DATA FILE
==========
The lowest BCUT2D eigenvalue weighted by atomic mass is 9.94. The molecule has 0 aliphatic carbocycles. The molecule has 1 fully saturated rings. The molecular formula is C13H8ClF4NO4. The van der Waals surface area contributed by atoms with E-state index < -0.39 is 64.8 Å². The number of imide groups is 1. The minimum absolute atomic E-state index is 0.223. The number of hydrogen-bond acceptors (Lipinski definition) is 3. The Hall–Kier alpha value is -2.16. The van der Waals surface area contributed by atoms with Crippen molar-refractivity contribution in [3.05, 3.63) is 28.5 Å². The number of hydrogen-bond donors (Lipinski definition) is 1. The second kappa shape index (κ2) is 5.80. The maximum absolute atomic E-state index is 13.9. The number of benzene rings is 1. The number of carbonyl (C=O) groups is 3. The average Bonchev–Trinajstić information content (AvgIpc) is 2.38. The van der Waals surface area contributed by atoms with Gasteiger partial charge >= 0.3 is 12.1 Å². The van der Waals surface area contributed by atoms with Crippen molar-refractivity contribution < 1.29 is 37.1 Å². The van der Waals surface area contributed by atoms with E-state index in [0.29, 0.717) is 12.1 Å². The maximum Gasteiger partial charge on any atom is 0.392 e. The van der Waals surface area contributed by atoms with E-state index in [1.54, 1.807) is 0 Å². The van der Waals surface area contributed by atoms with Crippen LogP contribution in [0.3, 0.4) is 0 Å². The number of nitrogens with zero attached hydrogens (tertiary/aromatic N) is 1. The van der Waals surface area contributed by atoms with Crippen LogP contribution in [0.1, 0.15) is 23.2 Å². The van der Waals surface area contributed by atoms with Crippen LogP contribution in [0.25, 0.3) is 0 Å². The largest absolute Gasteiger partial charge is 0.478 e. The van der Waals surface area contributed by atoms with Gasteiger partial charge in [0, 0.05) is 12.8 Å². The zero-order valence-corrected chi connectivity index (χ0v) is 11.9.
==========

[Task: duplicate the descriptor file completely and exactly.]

The lowest BCUT2D eigenvalue weighted by atomic mass is 9.94. The molecule has 0 aliphatic carbocycles. The molecule has 1 fully saturated rings. The molecular formula is C13H8ClF4NO4. The van der Waals surface area contributed by atoms with E-state index < -0.39 is 64.8 Å². The number of imide groups is 1. The minimum absolute atomic E-state index is 0.223. The number of hydrogen-bond acceptors (Lipinski definition) is 3. The Hall–Kier alpha value is -2.16. The van der Waals surface area contributed by atoms with Crippen molar-refractivity contribution in [3.05, 3.63) is 28.5 Å². The number of hydrogen-bond donors (Lipinski definition) is 1. The second kappa shape index (κ2) is 5.80. The maximum absolute atomic E-state index is 13.9. The number of benzene rings is 1. The number of carbonyl (C=O) groups is 3. The average Bonchev–Trinajstić information content (AvgIpc) is 2.38. The van der Waals surface area contributed by atoms with Gasteiger partial charge >= 0.3 is 12.1 Å². The van der Waals surface area contributed by atoms with Crippen molar-refractivity contribution < 1.29 is 37.1 Å². The van der Waals surface area contributed by atoms with E-state index in [0.29, 0.717) is 12.1 Å². The maximum Gasteiger partial charge on any atom is 0.392 e. The van der Waals surface area contributed by atoms with E-state index in [1.54, 1.807) is 0 Å². The van der Waals surface area contributed by atoms with Crippen LogP contribution in [0.3, 0.4) is 0 Å². The number of nitrogens with zero attached hydrogens (tertiary/aromatic N) is 1. The van der Waals surface area contributed by atoms with Crippen LogP contribution in [0.1, 0.15) is 23.2 Å². The van der Waals surface area contributed by atoms with Crippen LogP contribution in [0.25, 0.3) is 0 Å². The largest absolute Gasteiger partial charge is 0.478 e. The van der Waals surface area contributed by atoms with Gasteiger partial charge in [0, 0.05) is 12.8 Å². The zero-order valence-corrected chi connectivity index (χ0v) is 11.9.